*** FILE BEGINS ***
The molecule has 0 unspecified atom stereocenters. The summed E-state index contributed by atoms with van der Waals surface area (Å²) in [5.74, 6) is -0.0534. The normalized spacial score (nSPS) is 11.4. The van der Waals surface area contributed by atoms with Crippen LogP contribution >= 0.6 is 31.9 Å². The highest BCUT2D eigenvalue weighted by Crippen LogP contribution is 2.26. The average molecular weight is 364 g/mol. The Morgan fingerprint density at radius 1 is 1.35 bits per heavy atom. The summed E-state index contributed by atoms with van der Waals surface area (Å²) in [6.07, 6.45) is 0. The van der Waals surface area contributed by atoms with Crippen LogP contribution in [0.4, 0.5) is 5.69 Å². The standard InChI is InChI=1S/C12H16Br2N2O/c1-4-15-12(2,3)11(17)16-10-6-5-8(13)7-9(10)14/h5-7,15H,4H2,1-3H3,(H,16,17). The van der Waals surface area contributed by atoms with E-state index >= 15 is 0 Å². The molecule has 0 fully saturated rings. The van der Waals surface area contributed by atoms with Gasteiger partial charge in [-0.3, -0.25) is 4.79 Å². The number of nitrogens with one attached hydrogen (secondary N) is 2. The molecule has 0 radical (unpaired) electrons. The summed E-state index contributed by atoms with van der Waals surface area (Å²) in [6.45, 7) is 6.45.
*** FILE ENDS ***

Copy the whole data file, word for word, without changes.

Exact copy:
The molecule has 0 unspecified atom stereocenters. The summed E-state index contributed by atoms with van der Waals surface area (Å²) in [5.74, 6) is -0.0534. The normalized spacial score (nSPS) is 11.4. The van der Waals surface area contributed by atoms with Crippen LogP contribution >= 0.6 is 31.9 Å². The highest BCUT2D eigenvalue weighted by Crippen LogP contribution is 2.26. The average molecular weight is 364 g/mol. The Morgan fingerprint density at radius 1 is 1.35 bits per heavy atom. The summed E-state index contributed by atoms with van der Waals surface area (Å²) in [6.07, 6.45) is 0. The van der Waals surface area contributed by atoms with Crippen LogP contribution in [0.4, 0.5) is 5.69 Å². The standard InChI is InChI=1S/C12H16Br2N2O/c1-4-15-12(2,3)11(17)16-10-6-5-8(13)7-9(10)14/h5-7,15H,4H2,1-3H3,(H,16,17). The van der Waals surface area contributed by atoms with E-state index >= 15 is 0 Å². The molecule has 0 fully saturated rings. The van der Waals surface area contributed by atoms with Gasteiger partial charge in [-0.3, -0.25) is 4.79 Å². The number of nitrogens with one attached hydrogen (secondary N) is 2. The molecule has 0 radical (unpaired) electrons. The summed E-state index contributed by atoms with van der Waals surface area (Å²) in [6.45, 7) is 6.45.